That hypothetical might sound absurd, but is effectively how California currently treats handguns. California’s Crime Gun Identification Act of 2007 was the first piece of legislation to require firearms in the United States to contain “microstamping” technology. It requires that any new semiautomatic handgun sold in California must stamp each fired casing in two locations with “a microscopic array of characters that identify the make, model, and serial number of the pistol.”
There are a number of problems with this law, but one stood out to us: the technology to do what California demands does not exist. While a patent exists and prototypes were tested, the concept remains “unreliable, easily defeated and simply impossible to implement.” Because of this, no gunmaker has been able to introduce a new firearm to California since 2013.
Ivan Pena, Roy Vargas, the Second Amendment Foundation, and others challenged the law in federal court. Pena had sought to buy a handgun that was previously legal in California, while Vargas, who was born without an arm below the right elbow, was unable to buy a new firearm with controls best suited to his needs. The district court found for the state and the Ninth Circuit affirmed, believing that the technology was perfectly feasible (despite a lack of evidence) but that gun companies simply didn’t want to comply.
The plaintiffs now seek Supreme Court review, hoping to have their right to arms vindicated. Because the law cannot require the impossible, especially in the context of fundamental rights, Cato has filed an amicus brief supporting the petition.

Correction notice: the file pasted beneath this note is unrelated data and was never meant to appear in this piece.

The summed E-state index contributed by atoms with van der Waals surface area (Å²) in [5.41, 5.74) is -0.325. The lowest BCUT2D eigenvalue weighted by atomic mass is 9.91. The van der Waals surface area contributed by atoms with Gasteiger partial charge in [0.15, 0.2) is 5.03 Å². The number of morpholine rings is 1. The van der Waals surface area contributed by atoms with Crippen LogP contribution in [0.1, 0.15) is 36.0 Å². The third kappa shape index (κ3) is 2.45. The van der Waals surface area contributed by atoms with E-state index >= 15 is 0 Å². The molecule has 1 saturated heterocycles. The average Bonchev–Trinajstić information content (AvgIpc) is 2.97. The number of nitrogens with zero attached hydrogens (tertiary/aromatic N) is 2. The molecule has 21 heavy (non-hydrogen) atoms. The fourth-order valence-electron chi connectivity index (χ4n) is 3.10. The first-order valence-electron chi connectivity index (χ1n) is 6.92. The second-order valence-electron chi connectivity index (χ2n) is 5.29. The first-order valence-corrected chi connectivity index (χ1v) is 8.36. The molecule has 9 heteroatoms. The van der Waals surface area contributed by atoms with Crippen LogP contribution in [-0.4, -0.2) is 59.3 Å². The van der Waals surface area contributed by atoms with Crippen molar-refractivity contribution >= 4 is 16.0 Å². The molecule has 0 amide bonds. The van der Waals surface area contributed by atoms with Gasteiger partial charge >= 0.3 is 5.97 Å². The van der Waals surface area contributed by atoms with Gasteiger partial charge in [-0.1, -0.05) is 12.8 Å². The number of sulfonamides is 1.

We provide a technical primer on the functionality of semi‐automatic handguns, explaining why what California is asking for is impossible. As the Court made clear in D.C. v. Heller (2008), a “prohibition of an entire class of ‘arms’… overwhelmingly chosen by American society” for lawful purposes is unconstitutional. That’s precisely what California is attempting here: to slowly but surely ban the sale of new handguns—the weapons Americans overwhelmingly choose for self-defense—through the imposition of impossible conditions.
The Second Amendment was not written to reward lawmakers for using creative and confusing mechanisms to reach the same ends the Constitution forbids. Allowing this broad, unreasonable ban contravenes the Founding‐era understanding that the Second Amendment protects the right of all American to buy and sell commonly used arms for lawful purposes nationwide.